Technology is done by people, and can be redone and undone by people too. Stories of how we have made choices in the past (unwittingly or otherwise) about technology help uncover this, as well as point us towards old routes we could return to. This is the great liberating lesson from the social history of technology movement, one that, whether we are thinking about fridges, synbio, geo-engineering, bicycles, a cotton jumper, the internet or anything else, we would all do well to remember.

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43 thoughts on “How the refrigerator got its hum

  1. Pingback: How the refrigerator got its hum | through the looking glass « Fridges Freezers etc

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  3. Kate

    I used to have a silent electric absorption fridge – Electrolux made one, maybe they still do. I lived in a studio flat, which wouldn’t have been possible if the damn thing had been switching on and off all night.

    Reply
      1. nm

        I understand when it was written. What I don’t understand is why you wanted to quote that section when pretty much none of Cowan’s examples apply today. Those technologies are not “quaint and funny” but real. Their significance depends on the individuals that use them. Technological success or otherwise has been as much influenced by climate and geography as “social-political-economic” (which is a term so wide that it can mean anything). For example: why do so many Americans use tumble dryers rather than clotheslines? Why are there very few gas stoves in rural Africa? Not because of GE in either case.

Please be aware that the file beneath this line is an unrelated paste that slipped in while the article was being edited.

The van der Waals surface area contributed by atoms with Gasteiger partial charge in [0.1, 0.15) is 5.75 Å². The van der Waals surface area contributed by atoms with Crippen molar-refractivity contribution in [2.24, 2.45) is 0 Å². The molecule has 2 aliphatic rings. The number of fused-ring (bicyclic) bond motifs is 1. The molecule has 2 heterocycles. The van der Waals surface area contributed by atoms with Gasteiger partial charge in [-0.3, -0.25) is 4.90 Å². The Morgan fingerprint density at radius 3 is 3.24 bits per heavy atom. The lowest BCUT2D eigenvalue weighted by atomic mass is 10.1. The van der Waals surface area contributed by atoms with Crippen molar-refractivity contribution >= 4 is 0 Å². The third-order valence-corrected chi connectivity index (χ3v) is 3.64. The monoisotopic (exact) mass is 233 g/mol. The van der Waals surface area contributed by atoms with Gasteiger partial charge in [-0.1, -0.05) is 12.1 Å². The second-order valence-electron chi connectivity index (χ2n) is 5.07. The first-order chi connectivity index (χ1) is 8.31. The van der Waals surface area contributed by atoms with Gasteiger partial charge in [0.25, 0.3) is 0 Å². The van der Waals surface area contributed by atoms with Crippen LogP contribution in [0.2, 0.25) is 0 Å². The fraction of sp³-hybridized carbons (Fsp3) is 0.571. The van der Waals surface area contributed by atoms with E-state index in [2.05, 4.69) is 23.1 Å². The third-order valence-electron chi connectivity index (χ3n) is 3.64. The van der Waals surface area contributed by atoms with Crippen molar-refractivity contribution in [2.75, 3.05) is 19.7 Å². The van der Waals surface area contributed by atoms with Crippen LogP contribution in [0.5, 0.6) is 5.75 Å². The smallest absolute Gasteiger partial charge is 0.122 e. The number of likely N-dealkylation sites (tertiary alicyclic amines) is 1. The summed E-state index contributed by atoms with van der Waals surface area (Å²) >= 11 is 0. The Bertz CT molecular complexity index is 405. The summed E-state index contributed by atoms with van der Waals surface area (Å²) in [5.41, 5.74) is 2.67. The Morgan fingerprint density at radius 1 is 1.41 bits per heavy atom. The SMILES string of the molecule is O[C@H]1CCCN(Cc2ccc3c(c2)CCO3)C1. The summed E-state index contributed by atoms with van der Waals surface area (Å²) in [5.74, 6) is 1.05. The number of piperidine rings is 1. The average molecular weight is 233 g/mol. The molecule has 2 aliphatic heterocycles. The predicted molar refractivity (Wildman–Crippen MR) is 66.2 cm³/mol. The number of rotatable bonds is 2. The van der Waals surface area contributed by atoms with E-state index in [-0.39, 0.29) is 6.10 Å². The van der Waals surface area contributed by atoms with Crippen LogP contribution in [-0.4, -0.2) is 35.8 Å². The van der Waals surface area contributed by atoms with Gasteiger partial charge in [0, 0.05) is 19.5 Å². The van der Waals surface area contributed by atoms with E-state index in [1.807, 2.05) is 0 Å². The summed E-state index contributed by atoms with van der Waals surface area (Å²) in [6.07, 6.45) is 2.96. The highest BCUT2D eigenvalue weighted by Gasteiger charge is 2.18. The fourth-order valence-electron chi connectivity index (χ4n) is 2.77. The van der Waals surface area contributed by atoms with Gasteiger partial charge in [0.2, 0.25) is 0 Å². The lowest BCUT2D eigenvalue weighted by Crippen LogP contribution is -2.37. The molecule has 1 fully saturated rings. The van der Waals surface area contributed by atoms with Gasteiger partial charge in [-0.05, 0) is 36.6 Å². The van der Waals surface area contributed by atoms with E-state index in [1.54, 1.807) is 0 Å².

Reply
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  5. David S.

    Ah yes, good old gas-powered fridges! Where a source of combustion meets ammonia, water and hydrogen gas! What could possibly go wrong? (And frequently did in the 1920s. Still does today, a significant number of modern RV and caravan fires are caused by malfunctioning gas fridges.)

    I’ll take the hum thank you very much, today’s fire-fighters have more than enough to do.

    Reply
  6. Mark Reynolds

    In the 1920’s, most cities still used “coal” gas (much like today’s acetylene); it was originally used for gas lighting. This stuff was nasty – smelly, and dangerous, as the gas itself has a significant component of carbon monoxide. Electricity was by 1910 the “clean” alternative for lighting, and that reputation probably helped greatly in adoption for refrigeration as well. Also, it was much easier in the era to install a new electric refrigeration, than to pipe for a gas appliance.

    Reply
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  10. Michael Sacasas

    “And there’s the moral of the story: the possibilities around technology are multiple. They are not limitless, but they aren’t singular either, and they certainly are not linear. There are choices when it comes to the technologies we choose to take on, and choices about how we make use of them, when and if.”

    Well put. I might only add that those choices later on condition or constrain future choices and we end up with something like “technological momentum.” The tools we make, make us and all of that.